Publishers work hard to design books that look interesting enough for casual punters to pick up through sheer curiosity, even if the curiosity is along the lines of "Surely this can't be a book?"
The oddest SF volumes of 2007 were Gollancz's "Future Classics" reprints, titillating jaded shoppers by having no title on the front. Instead you need to squint sideways at the spine or – also printed sideways – the title page. Penguin used this trick decades ago: Joe Bob Briggs Goes to the Drive-In, the world's most politically incorrect movie review collection, had nothing upfront but a still from The Texas Chainsaw Massacre.
The Future Classics are physically quite striking, with much embossing and raised print: something gorily cellular for Greg Bear's Blood Music, aeroplane icons for Christopher Priest's The Separation, op-art dots for Alastair Reynolds' Revelation Space, spikes (or Shrikes) for Dan Simmons' Hyperion. Paul McAuley gets a butterfly-wing pattern with rainbow hologram veins for Fairyland. The only non-abstract design, on Richard Morgan's Altered Carbon, is a daringly anatomically correct knee by some fellow called da Vinci.
Things get seriously bizarre with Evolution by Stephen Baxter, whose cover looks solid black on the Gollancz website. In reality it's a flock wallpaper finish! Like prehuman creatures in its early chapters, this book is clearly struggling to evolve a protective pelt. Remember that famous surrealist artwork, the fur-lined teacup?
One Future Classic didn't reach me in the first batch: Greg Egan's Schild's Ladder. Could this design have involved radioisotopes or strange matter, delaying production for reasons of public safety? The website showed only white blobs on a black background. A Gollancz supremo [Malcolm Edwards] enlightened me: "I believe it's luminous." And so it is. A book to read when the power fails.
Another interestingly weird volume is Lemony Snicket: The Unauthorised Autobiography, whose many sillinesses begin with a UK hardback that opens in the middle of the front cover. That title joke isn't new, though: the late Robert Bloch of SF and Psycho fame published his Once Around the Bloch: an Unauthorised Autobiography in 1993.
In America, the Snicket book has a reversible dustjacket. If worried by the author's warning that "Disguising this book, and yourself if necessary, may be your only hope," you can flip the cover and pretend to be reading a happier story: The Pony Party! by Loney M. Setnick (anag.). A long-ago potboiler called The Book of Bond or Every Man His Own 007 by Lt-Col William ("Bill") Tanner – really Kingsley Amis – used the same trick to disguise this alleged spy manual during fieldwork. When reversed, the cover shows the numbing title THE BIBLE Revised To Be Read As Literature. Complete with reviewers' quotes: "Useful; but the later, more fanciful episodes might well have been dropped." (Jewish Monthly).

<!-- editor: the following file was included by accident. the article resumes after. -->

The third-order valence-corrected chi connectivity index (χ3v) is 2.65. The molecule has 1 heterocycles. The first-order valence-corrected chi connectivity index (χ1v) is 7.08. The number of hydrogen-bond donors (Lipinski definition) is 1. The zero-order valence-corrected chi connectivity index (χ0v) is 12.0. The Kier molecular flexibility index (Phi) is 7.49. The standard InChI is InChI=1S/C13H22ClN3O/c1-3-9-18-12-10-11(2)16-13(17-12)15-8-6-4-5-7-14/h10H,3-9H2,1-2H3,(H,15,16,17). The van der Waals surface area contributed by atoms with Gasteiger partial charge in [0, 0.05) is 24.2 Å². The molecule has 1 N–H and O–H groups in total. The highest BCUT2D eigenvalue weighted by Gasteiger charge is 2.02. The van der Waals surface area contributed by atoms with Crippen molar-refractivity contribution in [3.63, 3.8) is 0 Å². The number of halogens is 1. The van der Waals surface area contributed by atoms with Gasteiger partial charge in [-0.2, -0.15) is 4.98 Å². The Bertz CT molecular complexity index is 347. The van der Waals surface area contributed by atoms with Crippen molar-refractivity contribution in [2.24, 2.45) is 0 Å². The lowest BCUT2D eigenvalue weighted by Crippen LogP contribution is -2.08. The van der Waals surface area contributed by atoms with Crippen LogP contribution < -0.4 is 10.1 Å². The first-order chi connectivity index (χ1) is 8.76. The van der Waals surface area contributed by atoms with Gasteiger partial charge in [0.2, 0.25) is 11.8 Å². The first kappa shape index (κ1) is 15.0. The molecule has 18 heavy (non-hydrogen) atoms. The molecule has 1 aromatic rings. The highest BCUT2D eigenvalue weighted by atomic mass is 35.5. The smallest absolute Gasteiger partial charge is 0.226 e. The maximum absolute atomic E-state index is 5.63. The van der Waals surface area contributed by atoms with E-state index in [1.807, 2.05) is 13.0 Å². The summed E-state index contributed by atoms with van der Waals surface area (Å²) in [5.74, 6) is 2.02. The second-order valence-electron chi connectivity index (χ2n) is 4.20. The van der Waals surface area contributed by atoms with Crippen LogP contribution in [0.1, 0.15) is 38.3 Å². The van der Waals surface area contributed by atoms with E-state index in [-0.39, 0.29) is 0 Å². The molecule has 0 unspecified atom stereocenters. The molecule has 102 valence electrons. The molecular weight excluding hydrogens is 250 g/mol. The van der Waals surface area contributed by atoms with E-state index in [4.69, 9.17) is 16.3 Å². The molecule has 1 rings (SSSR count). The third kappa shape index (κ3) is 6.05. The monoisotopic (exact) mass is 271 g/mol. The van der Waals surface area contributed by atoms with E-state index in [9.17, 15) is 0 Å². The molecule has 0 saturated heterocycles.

Lemony Snicket's unfortunate events are reminiscent of those famous comic-macabre graphic novelettes by the late Edward Gorey, in which many hapless infants come to grief. Good news for fans: the sequence of jumbo Gorey collections that began long ago with Amphigorey now has a fourth, posthumous volume, Amphigorey Again. Crammed with sinister treasures, the includes a spoof French melodrama with unlikely subtitles ... which must be SF since it features a menacing Victorian automaton called Ahududu.
Coincidentally I discovered a neat on-line Gorey pastiche, supposedly his adaptation of "The Trouble with Tribbles". Google should find it for you. Also on line is the eccentric Frank Key's Hootingyard.org, where I paid real money for his irresistibly titled Befuddled by Cormorants and Unspeakable Desolation Pouring Down From the Stars. Mr Key's SF has a distinctive flavour: "Far, far away, there is a galaxy of shattered stars, stars crumpled and curdled and destitute ..."
Finally, the most expensive tome I've acquired in years. It's a French edition of a 1981 Italian original, which doesn't matter because the lavishly colour-illustrated pages are in an unknown language. Its creator Luigi Serafini was surely inspired by the mysterious 15th/16th-century Voynich Manuscript, still undeciphered, and by Jorge Luis Borges' unforgettable alien encyclopedias in "Tlön, Uqbar, Orbis Tertius" and "The Book of Sand".
In fact the Codex Seraphinianus is SF in distilled form, showing marvellous creatures, plants, gadgets, rituals, games, street scenes, gems, buildings, cyborgs ... Like one of Gorey's elusively quirky mock-thrillers, it looks as though it should make perfect sense if you had the right Rosetta Stone to crack those alien symbols. It's a wonderful volume to puzzle over, and no, you can't borrow my copy.
David Langford hopes these gift suggestions will make your Xmas shopping more interesting, if not cheaper.